Sunday, June 13, 2010

Uzbekistan | Tashkent | Zengi Ata Complex

I alway pay close attention to the first thought that springs into my mind when I return from the kingdom of Morpheus each morning. Recently the very first conscious thought I had was about Ala ad-Din Muhammad II (علاءالدين محمد), the Khwarezm Shah, the ruler of the Khwarezm Empire from 1200 to 1220. You will recall that the Khwarezm Shah was the titular head of Khwarezm, the empire centered on the lower Amu Darya River in what is now Uzbekistan, when Chingis Khan invaded the area in 1219. His empire, which included the famous Silk Road cities of Bukhara, Samarkand, Otrār, and Tashkent, was devastated by the Mongols and the Shah himself died an ignominious death. Having been alerted by my subconscious to the importance of these events I decided I should see for myself where they took place.

Thus I decided to interrupt my trip in Istanbul and make a sojourn to Uzbekistan. After the usual rigamarole and the expenditure of considerable coin of the realm I was able to get a much coveted Uzbekistan visa at the Uzbek Consulate in Istanbul and soon found myself winging eastward on a four and a half hour Turkish Airline flight from Istanbul to Tashkent. We landed at 1:30 in the morning and I checked into the Grand Wazoo Hotel, located about a ten minute drive from the airport.

While primarily interested in whatever traces I could find of the Mongol invasion in 1219–20, I thought that while I was in the neighborhood I better wander by a few of the other well known sights in the area. Thus after a few cups of instant coffee in the hotel dining room—the tea wasn’t fit to slop down hogs—I headed for the Zengi Ata Mosque and Mausoleum on the outskirts of town. This complex of buildings and park land is dedicated to sheik Aj-Hodzha, nicknamed Zengi-Ata, (zengi means “black”), who lived from the end of 12th to the mid-13th century. He was the fifth student of Sufi Hodzha Ahmad Jassavi, the spiritual head of the Turkic tribes of Inner Asia at the end of the 12th century.  According to legend, Amir Temur, aka Tamurlane, initiated the construction of the complex, including the tomb of Zengi-Ata’s wife, Ambar-Bibi.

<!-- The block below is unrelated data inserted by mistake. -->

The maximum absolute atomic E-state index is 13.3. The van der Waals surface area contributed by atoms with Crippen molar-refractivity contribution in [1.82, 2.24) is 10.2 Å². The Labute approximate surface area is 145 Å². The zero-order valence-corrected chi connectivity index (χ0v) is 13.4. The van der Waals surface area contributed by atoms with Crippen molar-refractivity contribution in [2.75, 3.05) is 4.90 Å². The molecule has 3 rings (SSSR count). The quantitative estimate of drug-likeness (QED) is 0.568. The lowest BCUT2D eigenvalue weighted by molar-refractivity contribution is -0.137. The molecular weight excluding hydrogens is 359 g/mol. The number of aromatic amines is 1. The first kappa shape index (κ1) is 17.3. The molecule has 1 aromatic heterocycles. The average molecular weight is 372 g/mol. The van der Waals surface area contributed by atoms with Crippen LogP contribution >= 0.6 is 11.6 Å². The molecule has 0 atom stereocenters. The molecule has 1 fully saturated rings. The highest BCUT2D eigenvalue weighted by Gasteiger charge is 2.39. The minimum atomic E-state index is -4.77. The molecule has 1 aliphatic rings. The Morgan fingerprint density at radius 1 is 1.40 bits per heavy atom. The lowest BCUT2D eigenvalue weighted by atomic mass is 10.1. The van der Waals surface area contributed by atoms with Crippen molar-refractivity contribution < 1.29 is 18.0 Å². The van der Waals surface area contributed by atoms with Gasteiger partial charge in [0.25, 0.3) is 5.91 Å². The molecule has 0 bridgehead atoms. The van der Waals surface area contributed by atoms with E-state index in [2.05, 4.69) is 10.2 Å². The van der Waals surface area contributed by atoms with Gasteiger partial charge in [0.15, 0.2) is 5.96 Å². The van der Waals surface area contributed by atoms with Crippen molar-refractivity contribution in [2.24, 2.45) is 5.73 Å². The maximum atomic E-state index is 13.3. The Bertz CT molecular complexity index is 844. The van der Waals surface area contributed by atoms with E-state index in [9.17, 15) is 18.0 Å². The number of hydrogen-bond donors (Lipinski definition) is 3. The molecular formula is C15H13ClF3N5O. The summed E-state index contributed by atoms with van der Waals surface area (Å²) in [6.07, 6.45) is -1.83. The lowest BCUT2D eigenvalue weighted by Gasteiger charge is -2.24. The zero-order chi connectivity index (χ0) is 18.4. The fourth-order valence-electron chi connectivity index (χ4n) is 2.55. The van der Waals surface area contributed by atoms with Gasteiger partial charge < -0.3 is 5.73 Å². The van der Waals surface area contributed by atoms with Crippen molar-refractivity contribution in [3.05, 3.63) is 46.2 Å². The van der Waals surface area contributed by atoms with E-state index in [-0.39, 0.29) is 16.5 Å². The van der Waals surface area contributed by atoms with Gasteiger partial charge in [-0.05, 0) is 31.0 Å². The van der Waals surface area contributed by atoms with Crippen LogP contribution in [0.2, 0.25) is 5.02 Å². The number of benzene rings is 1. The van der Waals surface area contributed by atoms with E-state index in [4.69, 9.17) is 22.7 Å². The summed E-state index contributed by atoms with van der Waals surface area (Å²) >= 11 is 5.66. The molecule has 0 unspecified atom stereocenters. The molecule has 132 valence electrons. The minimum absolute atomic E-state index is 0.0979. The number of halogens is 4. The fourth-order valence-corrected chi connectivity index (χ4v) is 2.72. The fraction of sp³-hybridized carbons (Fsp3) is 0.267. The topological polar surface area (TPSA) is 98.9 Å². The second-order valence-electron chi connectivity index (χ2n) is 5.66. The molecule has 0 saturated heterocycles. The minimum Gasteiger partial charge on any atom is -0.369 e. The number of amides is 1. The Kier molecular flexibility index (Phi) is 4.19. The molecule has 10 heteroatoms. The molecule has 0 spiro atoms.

Entrance to the complex
Detail of entrance to the comples
Entrance to the Inner Courtyard
Minaret and Mosque in the Inner Courtyard
Entrance to the Mosque
Detail of entrance to the Mosque
Rooms for students at the Madressa (school) on the inner side of the courtyard
Entrance to a student’s room
When I visited this tomb I thought it was the burial site of Zengi Ata, although I did no see any signs actually indicating this. Later I read a guidebook which seems to indicate that this is in fact the mausoleum of Ambar-bibi, the wife of the Zengi Ata. If this is the case then it is unclear where Zengi Ata’s tomb is. Next time you are in Tashkent swing by the complex and see if you can clear up this matter, then leave a comment here. Whoever is buried in the tomb shown here it is today a popular pilgrimage site.
 Tombs behind the Mosque
 The Garden between the inner and outer walls